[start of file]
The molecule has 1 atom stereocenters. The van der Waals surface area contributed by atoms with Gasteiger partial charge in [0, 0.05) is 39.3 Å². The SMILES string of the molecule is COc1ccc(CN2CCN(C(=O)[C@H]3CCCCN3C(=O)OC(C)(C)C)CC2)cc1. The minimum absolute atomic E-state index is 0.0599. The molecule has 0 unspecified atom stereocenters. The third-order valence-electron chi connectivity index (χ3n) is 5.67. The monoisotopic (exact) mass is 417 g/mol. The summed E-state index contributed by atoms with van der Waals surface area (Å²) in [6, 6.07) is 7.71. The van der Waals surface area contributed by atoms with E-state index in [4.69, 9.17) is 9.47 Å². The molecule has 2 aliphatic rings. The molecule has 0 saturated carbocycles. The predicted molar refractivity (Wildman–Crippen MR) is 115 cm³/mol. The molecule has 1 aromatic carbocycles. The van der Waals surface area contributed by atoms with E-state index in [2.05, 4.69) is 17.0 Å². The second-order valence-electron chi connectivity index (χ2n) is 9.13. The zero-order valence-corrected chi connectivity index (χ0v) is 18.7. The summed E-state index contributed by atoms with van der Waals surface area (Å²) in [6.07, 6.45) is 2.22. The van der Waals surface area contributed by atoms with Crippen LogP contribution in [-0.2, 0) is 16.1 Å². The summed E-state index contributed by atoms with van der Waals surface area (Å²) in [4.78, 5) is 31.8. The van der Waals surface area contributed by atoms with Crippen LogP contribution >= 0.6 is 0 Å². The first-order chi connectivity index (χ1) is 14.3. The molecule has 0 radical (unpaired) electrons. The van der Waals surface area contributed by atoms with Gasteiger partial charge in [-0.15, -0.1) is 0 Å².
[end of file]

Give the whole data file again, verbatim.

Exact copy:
The molecule has 1 atom stereocenters. The van der Waals surface area contributed by atoms with Gasteiger partial charge in [0, 0.05) is 39.3 Å². The SMILES string of the molecule is COc1ccc(CN2CCN(C(=O)[C@H]3CCCCN3C(=O)OC(C)(C)C)CC2)cc1. The minimum absolute atomic E-state index is 0.0599. The molecule has 0 unspecified atom stereocenters. The third-order valence-electron chi connectivity index (χ3n) is 5.67. The monoisotopic (exact) mass is 417 g/mol. The summed E-state index contributed by atoms with van der Waals surface area (Å²) in [6, 6.07) is 7.71. The van der Waals surface area contributed by atoms with E-state index in [4.69, 9.17) is 9.47 Å². The molecule has 2 aliphatic rings. The molecule has 0 saturated carbocycles. The predicted molar refractivity (Wildman–Crippen MR) is 115 cm³/mol. The molecule has 1 aromatic carbocycles. The van der Waals surface area contributed by atoms with E-state index in [2.05, 4.69) is 17.0 Å². The second-order valence-electron chi connectivity index (χ2n) is 9.13. The zero-order valence-corrected chi connectivity index (χ0v) is 18.7. The summed E-state index contributed by atoms with van der Waals surface area (Å²) in [6.07, 6.45) is 2.22. The van der Waals surface area contributed by atoms with Crippen LogP contribution in [-0.2, 0) is 16.1 Å². The summed E-state index contributed by atoms with van der Waals surface area (Å²) in [4.78, 5) is 31.8. The van der Waals surface area contributed by atoms with Crippen LogP contribution >= 0.6 is 0 Å². The first-order chi connectivity index (χ1) is 14.3. The molecule has 0 radical (unpaired) electrons. The van der Waals surface area contributed by atoms with Gasteiger partial charge in [-0.15, -0.1) is 0 Å².